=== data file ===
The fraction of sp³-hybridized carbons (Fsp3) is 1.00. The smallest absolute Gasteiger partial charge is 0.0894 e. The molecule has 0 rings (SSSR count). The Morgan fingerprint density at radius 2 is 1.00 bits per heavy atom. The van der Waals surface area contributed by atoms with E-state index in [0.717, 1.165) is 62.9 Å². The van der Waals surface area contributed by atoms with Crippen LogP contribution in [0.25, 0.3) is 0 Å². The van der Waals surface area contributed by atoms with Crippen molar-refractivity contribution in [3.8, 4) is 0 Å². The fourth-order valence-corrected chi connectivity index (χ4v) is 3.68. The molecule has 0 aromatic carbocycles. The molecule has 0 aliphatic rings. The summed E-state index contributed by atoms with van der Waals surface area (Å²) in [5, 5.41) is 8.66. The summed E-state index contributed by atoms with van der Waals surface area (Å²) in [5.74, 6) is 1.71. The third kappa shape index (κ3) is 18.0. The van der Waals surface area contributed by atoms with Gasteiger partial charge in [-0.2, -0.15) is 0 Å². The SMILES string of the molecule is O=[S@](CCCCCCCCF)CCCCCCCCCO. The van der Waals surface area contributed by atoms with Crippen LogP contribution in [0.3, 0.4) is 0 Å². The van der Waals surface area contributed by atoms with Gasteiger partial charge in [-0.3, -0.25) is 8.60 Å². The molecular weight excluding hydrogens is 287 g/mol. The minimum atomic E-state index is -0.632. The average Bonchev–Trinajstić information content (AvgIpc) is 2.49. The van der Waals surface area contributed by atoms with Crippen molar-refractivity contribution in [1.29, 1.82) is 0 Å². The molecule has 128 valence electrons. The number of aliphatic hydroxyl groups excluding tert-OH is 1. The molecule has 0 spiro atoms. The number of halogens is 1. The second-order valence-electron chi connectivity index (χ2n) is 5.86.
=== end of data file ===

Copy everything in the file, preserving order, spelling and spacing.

The fraction of sp³-hybridized carbons (Fsp3) is 1.00. The smallest absolute Gasteiger partial charge is 0.0894 e. The molecule has 0 rings (SSSR count). The Morgan fingerprint density at radius 2 is 1.00 bits per heavy atom. The van der Waals surface area contributed by atoms with E-state index in [0.717, 1.165) is 62.9 Å². The van der Waals surface area contributed by atoms with Crippen LogP contribution in [0.25, 0.3) is 0 Å². The van der Waals surface area contributed by atoms with Crippen molar-refractivity contribution in [3.8, 4) is 0 Å². The fourth-order valence-corrected chi connectivity index (χ4v) is 3.68. The molecule has 0 aromatic carbocycles. The molecule has 0 aliphatic rings. The summed E-state index contributed by atoms with van der Waals surface area (Å²) in [5, 5.41) is 8.66. The summed E-state index contributed by atoms with van der Waals surface area (Å²) in [5.74, 6) is 1.71. The third kappa shape index (κ3) is 18.0. The van der Waals surface area contributed by atoms with Gasteiger partial charge in [-0.2, -0.15) is 0 Å². The SMILES string of the molecule is O=[S@](CCCCCCCCF)CCCCCCCCCO. The van der Waals surface area contributed by atoms with Crippen LogP contribution in [0.3, 0.4) is 0 Å². The van der Waals surface area contributed by atoms with Gasteiger partial charge in [-0.3, -0.25) is 8.60 Å². The molecular weight excluding hydrogens is 287 g/mol. The minimum atomic E-state index is -0.632. The average Bonchev–Trinajstić information content (AvgIpc) is 2.49. The van der Waals surface area contributed by atoms with Crippen molar-refractivity contribution in [1.29, 1.82) is 0 Å². The molecule has 128 valence electrons. The number of aliphatic hydroxyl groups excluding tert-OH is 1. The molecule has 0 spiro atoms. The number of halogens is 1. The second-order valence-electron chi connectivity index (χ2n) is 5.86.